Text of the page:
menu
Educatall
Search
Advertising

Pre-K activities, learning games, crafts, and printables


Advertising


How to help children manage their impulsiveness - Special needs - Educatall

How to help children manage their impulsiveness

Impulsiveness is common among children who have special needs. It can cause a great deal of disorganization. The adults who care for special needs children may constantly feel as if they have a time bomb on their hands, since they have no idea when children will "explode". What's more, they may have the impression they are walking on eggshells or be afraid even the simplest refusal will spark a tantrum. Does this ring a bell? Probably. After all, impulsiveness is frequently observed in young children.


What is impulsiveness?


If we were to try to define impulsiveness, we may say that it represents the thoughtless side of a person or action. In real terms, impulsiveness is a lack of self-control that leads children to react very quickly, that prevents them from thinking before they act and often, leads them to overreact when they face a negative situation or emotion.


How does impulsiveness manifest itself?


It is not always easy to affirm or confirm that we are really dealing with a problem related to impulsiveness. Very often, at a young age, we believe that a lack of maturity or a lack of self-control causes children to act without thinking. A child who spontaneously hits one of his peers, a child who gets up before you have finished giving your instructions to the group, and a child who disregards rules can all be associated with poor self-control. Children want to have or do something and they immediately spring into action, as soon as the thought crosses their mind.


Several behaviours may be present. Here is a short, non-exhaustive list of behaviours you can encounter. A child may:

  • speak over his early childhood educator.
  • steal another child's turn.
  • get up very quickly at the end of an activity, before listening to complete instructions.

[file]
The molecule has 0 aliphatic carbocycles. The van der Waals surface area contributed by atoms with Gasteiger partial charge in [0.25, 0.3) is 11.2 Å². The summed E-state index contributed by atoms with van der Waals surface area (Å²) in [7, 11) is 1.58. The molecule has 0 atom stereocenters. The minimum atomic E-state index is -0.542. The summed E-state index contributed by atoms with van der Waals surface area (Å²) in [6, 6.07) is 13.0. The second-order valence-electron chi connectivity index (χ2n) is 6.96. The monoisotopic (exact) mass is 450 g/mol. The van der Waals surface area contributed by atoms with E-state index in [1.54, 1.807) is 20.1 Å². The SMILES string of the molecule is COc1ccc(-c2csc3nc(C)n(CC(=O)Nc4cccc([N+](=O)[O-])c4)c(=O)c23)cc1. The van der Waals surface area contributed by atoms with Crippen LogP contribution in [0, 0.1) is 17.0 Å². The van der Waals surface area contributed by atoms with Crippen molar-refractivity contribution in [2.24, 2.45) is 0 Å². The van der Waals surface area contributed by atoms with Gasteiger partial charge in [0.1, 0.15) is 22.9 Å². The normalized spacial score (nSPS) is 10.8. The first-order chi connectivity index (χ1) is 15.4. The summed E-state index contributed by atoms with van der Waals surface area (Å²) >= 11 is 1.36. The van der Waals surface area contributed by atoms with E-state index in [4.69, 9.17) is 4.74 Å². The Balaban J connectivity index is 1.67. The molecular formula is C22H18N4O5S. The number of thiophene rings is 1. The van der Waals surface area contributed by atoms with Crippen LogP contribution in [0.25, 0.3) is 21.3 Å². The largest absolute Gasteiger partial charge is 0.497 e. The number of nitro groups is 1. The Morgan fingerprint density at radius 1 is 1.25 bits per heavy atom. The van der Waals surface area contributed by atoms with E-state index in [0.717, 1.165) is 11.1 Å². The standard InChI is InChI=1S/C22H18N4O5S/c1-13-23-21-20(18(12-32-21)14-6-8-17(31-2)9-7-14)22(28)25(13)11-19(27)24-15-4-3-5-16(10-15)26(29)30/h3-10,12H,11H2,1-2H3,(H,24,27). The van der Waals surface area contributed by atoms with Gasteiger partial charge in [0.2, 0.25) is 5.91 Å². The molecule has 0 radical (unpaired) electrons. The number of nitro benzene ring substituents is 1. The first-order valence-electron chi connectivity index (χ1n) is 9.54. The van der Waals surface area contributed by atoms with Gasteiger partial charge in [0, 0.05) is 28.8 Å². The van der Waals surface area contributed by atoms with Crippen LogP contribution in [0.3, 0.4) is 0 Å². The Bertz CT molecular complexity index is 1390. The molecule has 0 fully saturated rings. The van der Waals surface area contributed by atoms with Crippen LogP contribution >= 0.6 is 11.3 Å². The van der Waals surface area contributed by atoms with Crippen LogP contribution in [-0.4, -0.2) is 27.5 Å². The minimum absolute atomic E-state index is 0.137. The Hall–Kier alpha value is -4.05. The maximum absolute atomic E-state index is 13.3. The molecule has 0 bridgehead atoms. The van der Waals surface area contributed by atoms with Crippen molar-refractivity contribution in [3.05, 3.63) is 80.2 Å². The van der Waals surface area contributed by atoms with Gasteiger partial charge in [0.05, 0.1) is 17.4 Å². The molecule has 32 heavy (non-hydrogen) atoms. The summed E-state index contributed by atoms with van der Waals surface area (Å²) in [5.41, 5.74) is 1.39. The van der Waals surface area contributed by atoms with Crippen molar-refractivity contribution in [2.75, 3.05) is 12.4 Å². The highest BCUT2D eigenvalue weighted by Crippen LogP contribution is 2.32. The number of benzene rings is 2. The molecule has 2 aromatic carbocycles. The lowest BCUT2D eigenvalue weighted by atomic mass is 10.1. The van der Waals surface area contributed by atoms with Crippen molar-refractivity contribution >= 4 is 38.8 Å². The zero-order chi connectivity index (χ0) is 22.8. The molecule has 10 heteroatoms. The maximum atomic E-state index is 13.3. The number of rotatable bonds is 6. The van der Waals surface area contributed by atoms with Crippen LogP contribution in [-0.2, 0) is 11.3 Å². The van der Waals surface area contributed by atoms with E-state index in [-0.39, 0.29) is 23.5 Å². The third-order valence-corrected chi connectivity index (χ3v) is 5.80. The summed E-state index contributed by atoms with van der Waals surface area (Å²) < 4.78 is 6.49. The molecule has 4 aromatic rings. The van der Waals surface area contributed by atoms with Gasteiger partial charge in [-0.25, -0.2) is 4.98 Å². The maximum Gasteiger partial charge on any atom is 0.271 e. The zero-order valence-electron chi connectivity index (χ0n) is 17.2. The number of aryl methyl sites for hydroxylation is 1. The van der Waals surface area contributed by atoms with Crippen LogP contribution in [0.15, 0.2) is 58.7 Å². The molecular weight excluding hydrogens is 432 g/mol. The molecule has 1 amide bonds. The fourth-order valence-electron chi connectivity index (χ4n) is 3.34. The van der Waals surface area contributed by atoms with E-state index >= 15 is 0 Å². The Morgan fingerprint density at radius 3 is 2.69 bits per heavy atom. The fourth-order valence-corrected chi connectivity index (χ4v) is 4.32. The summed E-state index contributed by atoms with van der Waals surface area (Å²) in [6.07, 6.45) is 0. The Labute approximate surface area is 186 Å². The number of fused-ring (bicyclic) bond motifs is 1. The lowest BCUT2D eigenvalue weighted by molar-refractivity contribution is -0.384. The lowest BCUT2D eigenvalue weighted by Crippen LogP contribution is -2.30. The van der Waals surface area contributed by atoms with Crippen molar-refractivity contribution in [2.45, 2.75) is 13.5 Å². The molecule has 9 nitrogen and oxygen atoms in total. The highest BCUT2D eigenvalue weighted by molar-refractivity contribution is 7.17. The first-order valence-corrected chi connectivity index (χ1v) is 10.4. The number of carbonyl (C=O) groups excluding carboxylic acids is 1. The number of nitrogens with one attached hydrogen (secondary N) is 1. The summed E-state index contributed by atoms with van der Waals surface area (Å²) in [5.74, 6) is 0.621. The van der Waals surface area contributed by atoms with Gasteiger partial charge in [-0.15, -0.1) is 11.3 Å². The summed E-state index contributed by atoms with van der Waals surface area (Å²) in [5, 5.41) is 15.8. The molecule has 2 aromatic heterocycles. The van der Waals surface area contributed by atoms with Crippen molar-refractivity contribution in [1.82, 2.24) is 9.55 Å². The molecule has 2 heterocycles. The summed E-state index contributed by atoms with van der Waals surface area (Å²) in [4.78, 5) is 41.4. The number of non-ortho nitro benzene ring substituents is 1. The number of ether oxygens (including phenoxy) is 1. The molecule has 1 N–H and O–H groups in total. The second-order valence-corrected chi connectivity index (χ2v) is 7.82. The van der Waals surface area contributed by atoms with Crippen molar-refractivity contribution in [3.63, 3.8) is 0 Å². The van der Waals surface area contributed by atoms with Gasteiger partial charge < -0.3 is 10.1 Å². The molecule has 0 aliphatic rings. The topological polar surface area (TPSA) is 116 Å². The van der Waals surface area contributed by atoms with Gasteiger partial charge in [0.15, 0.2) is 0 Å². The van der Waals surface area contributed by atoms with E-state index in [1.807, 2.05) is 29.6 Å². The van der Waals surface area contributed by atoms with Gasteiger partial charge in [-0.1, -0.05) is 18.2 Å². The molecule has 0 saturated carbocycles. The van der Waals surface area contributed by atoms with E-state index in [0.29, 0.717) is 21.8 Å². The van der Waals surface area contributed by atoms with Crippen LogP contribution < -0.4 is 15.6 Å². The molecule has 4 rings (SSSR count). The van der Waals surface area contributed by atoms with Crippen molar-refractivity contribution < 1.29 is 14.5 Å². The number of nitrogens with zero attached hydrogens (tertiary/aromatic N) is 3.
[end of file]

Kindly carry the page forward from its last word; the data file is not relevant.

• explode with anger when he faces refusal.
  • hit another child when he is approached.
  • make errors caused by inattention, not because of an incapacity.

As previously mentioned, impulsiveness can often be linked to poor self-control which is normal in young children. As children get older, their self-control develops and their impulsive behaviour should decrease and become less intense. In one-year-olds, we may observe the first signs of self-control through their brief (but real) capacity to wait. At two or three years of age, children can tolerate frustration without necessarily exploding in anger. In general, at four or five years old, children have the capacity to calm themselves and be flexible. Several factors, such as a child's temperament, can play a big role in controlling impulsiveness. With time, you will be able to determine whether a child faces an impulsiveness problem. Certain diagnoses, for example an attention deficit order with hyperactivity, have an impulsiveness component. Once again, most diagnoses will not be made during preschool years, even if your observations lead you to suspect certain difficulties may be present.


How can you help a child control his impulsiveness?


As I often say, it is important that we, as early childhood educators, stock children's toolboxes with tools that will help them throughout life. This is also true when dealing with impulsiveness. Whether a child's impulsiveness is developmental or a real problem, your role is to help him manage it. Here's how you can fulfill this role.

  • Reward good behaviour. Impulsive children can, day after day, display a great deal of negative behaviour. You may have the impression you are constantly intervening. For this reason, it is highly important that you congratulate impulsive children for good behaviour to try to encourage it.
  • Teach children to name their emotions and recognize the signs associated with each one. Managing emotions will have a direct impact on impulsiveness. Teach children methods they can use to control their emotions. Keep in mind that all emotions are healthy. Too often, it is the means children use to express them that you must work on. The "Emotions ladder", available in the educatall club, can represent a useful tool.
  • When a child is going through a difficult situation, take the time to discuss the situation with him to help him identify solutions. Slowly, children will register the acceptable solutions you offer. This may help them avoid explosive situations.
  • Watch for signs that may precede a tantrum or an impulsive act and try to divert children's attention before it's too late.

Of course, managing impulsiveness requires a great deal of patience. Take it one step at a time and try to be consistent.

 

Maude Dubé, Specialized educator

 

 


Site affiliated with
Rogers

Back to Top